Warning: With this topic, I write rather honestly and personally on thoughts involving Depression, and as such, makes for a longer, more emotion-driven post.  It shouldn’t be anything too heavy, but if that’s not your thing, just wanted to give you a heads up!

Okay, so, Orange.

Kakeru, the central focus of Orange’s plot, spoke to me a lot.  His depression was depicted in a very real, tough way, that I know resonated with many other people as well.

It’s a great anime, that tackles a tough topic- Depression- but does it do it well?  How accurate is it to real life, and is there truly something to be learned from it?  Well.  That’s what I’d like to talk about today- clinically, psychologically speaking, does Kakeru’s depression in Orange hold any weight?   And what, exactly, can we learn about real-life depression from this example?

This is going to be a bit of rough, long topic, so strap yourself in- let’s get to it!

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A Psycho-Analysis of the Tsundere

The Tsundere is an ever-present part of anime, undisputedly one of the most well-known character stereotypes, if not the most well known.  There are three other primary character types- the kuudere, the yandere, and the dandere, but let’s be honest, Tsundere is without a doubt the most well known and distinctive.  I mean, there’s tsundere maid cafes, tsundere shirts, and even a wikihow article on how to be a tsundere!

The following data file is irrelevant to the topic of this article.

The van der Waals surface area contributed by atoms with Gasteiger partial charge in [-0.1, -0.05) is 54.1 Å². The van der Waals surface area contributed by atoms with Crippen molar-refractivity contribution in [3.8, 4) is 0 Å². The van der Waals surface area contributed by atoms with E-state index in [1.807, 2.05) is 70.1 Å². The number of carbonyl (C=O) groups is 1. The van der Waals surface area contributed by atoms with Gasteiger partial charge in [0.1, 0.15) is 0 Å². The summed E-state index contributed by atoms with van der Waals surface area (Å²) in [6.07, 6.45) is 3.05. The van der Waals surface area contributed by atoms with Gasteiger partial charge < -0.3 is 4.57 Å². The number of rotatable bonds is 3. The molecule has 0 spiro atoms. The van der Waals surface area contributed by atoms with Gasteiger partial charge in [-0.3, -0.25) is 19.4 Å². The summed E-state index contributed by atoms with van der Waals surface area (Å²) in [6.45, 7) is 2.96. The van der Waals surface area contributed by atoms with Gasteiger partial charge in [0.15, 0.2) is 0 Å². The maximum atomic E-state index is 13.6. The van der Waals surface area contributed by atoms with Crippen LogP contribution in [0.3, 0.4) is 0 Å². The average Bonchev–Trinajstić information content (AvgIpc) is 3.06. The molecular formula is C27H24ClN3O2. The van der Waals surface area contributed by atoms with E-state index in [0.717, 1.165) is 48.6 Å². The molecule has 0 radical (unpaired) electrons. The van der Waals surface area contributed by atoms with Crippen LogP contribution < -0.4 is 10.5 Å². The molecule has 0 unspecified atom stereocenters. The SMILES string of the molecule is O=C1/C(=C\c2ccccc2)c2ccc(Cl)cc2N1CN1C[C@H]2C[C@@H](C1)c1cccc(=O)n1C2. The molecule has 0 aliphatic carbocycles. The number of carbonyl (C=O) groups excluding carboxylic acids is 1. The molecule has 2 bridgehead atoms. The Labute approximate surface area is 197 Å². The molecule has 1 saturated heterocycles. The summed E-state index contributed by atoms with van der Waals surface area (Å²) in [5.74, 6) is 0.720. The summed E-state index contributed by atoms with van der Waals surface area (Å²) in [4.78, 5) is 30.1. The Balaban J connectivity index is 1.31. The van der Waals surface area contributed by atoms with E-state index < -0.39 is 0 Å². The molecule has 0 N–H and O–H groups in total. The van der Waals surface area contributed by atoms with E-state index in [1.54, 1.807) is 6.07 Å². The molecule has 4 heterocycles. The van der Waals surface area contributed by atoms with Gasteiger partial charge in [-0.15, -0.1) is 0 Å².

I think, generally speaking, we know what we like about seeing Tsunderes, right?  People have actually analyzed why we tend to like such characters, but it makes sense why they would be attractive anyways.  They manage to be cute, while still maintaining an aggressive vibe, making them extremely fun characters to watch.  The way in which such characters represent the extremes of aggressive behavior, and affectionate, almost shy behavior has proven to be quite interesting.  However, we’ve gotta ask- why do they behave that way?

Opinions of all kinds can be seen across the internet, putting forth the idea that the tsundere can exist in real life, or that tsunderes actually display Bipolar Disorder, that they display psychological “splitting,” among many other arguments.  As a psychology student, I’d like to pitch in my opinion on the character type- maybe provide a bit of a fresh perspective on the famous archetype.  Man, honestly, I’m really, really excited to share what I’ve found out, so, without further ado, let’s get to it!